Politics & Democracy

Politics in democracy can be understood many ways, but on one level it is the expression of where people believe their self-interest lies - that is to say, "what is good for me?" Even when voters vote according to primal affinities or fears rather than economic advantage ( as Thomas Frank, in What's the Matter With Kansas?, lamented of poor whites who vote Republican), it is because they've come to define self-interest more in terms of those primal identities than in terms of dollars and cents.

We assert a simple proposition; that fundamental shifts in popular understanding of how the world works necessarily produce fundamental shifts in our conception of self-interest, which in turn necessarily produce fundamental shifts in how we think to order our societies.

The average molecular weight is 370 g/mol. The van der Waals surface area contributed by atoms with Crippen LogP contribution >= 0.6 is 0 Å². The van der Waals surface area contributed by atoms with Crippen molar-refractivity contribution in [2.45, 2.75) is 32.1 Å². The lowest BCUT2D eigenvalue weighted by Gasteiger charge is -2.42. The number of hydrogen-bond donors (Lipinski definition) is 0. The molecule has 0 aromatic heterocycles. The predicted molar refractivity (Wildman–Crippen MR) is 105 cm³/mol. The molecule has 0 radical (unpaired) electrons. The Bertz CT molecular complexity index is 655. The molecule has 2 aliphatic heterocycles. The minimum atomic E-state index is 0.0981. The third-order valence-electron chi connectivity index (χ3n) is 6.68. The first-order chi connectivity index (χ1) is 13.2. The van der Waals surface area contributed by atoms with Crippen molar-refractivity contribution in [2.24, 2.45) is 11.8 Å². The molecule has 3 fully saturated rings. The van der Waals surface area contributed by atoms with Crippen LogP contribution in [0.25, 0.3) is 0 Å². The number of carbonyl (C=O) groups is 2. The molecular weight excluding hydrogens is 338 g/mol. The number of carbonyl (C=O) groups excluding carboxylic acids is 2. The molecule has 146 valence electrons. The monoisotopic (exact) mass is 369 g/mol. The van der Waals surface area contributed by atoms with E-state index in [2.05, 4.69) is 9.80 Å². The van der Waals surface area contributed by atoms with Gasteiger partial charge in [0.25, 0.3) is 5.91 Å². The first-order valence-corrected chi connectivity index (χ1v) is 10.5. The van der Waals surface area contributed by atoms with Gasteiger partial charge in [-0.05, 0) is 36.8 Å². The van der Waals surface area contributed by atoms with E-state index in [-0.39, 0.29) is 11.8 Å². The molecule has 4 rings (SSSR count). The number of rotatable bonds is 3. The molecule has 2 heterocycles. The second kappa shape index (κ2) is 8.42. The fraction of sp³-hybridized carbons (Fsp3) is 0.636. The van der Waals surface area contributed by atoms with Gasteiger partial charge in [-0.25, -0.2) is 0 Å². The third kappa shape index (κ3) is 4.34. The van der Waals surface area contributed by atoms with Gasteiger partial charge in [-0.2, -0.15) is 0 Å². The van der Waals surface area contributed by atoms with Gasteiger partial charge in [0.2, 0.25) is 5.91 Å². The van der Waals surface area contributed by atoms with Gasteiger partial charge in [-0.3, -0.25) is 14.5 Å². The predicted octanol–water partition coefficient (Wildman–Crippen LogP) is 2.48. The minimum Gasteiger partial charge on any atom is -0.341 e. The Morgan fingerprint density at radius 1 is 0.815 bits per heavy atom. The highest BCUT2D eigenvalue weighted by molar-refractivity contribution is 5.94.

Consider for a moment this simple example:

For the overwhelming majority of human history, people looked up into the sky and saw the sun, moon, stars, and planets revolved around the earth. This bedrock assumption based on everyday observation framed our self-conception as a species and our interpretation of everything around us.

Alas, it was completely wrong.

Advances in both observation technology and scientific understanding allowed people to first see, and much later accept, that in fact the earth was not the center of the universe, but rather, a speck in an ever-enlarging and increasingly complex cosmos. We are not the center of the universe.

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